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Lawmakers agree to destroy site of school carnage: ‘This building has to come down’

Suspected school shooter Nikolas Cruz makes a video appearance in Broward County court before Judge Kim Theresa Mollica on Thursday, Feb. 15, 2018. Cruz is facing 17 charges of premeditated murder in the mass shooting at Marjory Stoneman Douglas High School in Parkland, Fla. (Susan Stocker/Sun Sentinel/TNS)
February 17, 2018

Students will never be returning to Building 12 at Marjory Stoneman Douglas High School again.

Florida legislators said Thursday they will provide the resources to help the Broward School District tear down Building 12, the site of the massacre that killed 17 students and teachers. They want to build a new classroom space and replace the site of the murders with a memorial to honor the victims and their families.

“This building has to come down,” Republican state Sen. Bill Galvano, of Bradenton, told the Miami Herald on Friday after visiting the school the day before. He said the horror was palpable.

“Everything was strewn across the halls from people running and dodging and there were significant blood splatters on the wall,” he recalled. “Like someone took a milk jug and exploded it.”

“These kids are not going to go back into that building ever again,” said Democratic state Sen. Lauren Book, of Plantation, who was with Galvano. She had encouraged Galvano and GOP state Sen. Wilton Simpson, of Trilby, to travel from Tallahassee and visit the high school Thursday before attending an evening vigil for victims.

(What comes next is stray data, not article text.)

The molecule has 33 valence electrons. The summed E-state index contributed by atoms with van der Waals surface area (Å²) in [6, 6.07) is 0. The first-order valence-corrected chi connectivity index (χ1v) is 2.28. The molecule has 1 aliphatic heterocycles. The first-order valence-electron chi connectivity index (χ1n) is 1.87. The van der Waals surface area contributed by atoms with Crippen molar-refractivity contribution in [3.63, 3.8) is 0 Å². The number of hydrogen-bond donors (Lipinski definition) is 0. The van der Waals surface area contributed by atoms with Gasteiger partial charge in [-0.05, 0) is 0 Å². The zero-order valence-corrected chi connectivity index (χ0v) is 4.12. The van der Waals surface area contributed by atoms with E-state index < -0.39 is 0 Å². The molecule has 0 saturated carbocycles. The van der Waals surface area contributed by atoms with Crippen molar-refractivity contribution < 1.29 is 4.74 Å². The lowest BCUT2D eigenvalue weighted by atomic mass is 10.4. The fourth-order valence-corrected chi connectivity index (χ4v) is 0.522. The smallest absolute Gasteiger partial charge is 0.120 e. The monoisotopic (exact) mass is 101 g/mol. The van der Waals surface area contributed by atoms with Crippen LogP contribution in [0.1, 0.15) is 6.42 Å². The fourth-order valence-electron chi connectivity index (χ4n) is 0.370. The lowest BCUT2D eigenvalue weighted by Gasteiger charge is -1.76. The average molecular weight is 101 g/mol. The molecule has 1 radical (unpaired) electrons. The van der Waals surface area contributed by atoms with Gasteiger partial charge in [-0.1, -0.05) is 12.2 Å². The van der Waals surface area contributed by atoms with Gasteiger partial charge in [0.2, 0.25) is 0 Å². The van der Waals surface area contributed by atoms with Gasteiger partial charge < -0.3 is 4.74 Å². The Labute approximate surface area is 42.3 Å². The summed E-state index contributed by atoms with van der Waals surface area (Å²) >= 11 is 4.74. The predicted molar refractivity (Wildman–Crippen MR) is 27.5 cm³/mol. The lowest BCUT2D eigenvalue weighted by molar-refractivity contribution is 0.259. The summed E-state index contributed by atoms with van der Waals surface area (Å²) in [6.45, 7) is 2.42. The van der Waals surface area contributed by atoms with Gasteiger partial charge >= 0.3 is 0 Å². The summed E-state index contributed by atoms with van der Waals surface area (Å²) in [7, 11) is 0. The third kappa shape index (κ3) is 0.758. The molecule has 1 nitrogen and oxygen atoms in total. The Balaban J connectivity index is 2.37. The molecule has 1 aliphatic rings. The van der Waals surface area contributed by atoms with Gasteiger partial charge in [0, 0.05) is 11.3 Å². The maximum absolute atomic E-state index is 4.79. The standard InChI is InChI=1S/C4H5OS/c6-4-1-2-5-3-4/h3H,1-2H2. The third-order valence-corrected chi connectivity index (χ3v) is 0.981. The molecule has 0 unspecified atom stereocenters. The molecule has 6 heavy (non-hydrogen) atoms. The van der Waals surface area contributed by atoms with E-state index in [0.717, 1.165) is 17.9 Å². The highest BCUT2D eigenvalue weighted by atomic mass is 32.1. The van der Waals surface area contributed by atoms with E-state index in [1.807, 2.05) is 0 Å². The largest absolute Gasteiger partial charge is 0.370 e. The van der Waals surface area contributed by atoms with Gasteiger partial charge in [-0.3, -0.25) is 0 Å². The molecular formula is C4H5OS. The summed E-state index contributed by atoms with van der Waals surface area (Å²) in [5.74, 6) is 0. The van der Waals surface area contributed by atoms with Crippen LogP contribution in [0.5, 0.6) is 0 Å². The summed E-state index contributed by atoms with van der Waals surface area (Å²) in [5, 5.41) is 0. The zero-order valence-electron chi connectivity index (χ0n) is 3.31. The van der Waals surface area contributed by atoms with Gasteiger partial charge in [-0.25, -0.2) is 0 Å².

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“We need to take a serious look at tearing down that building and build a facility that these kids could return to and be proud of,” Simpson said Friday. Early estimates indicate the cost of a replacement building is between $25 million and $30 million, he said.

“It will still be very difficult for students to return,” Galvano said. “But that particular building should be razed, and the memory of the perpetrator erased and a memorial honoring the victims and their families be put in its place.”

Broward Superintendent Robert Runcie told the Miami Herald on Friday afternoon he agrees that the building, which serves 900 students, should never be reopened.

“Parents and students have told me very clearly they’re not going to go back into that building and I believe they’re right,” he said. “In an ideal world there would be sufficient funding to do a replacement building at a different site on the campus and then erect a memorial on that location.”

Meanwhile, he said the school district was still reviewing its plan for returning students to school and the district will likely decide on a plan over the next 24 to 48 hours and hopes to announce a decision over the weekend.

The most likely scenario is that teachers would be the first to return in order to give them a day to prepare for the arrival of students, Runcie said.

©2018 Miami Herald

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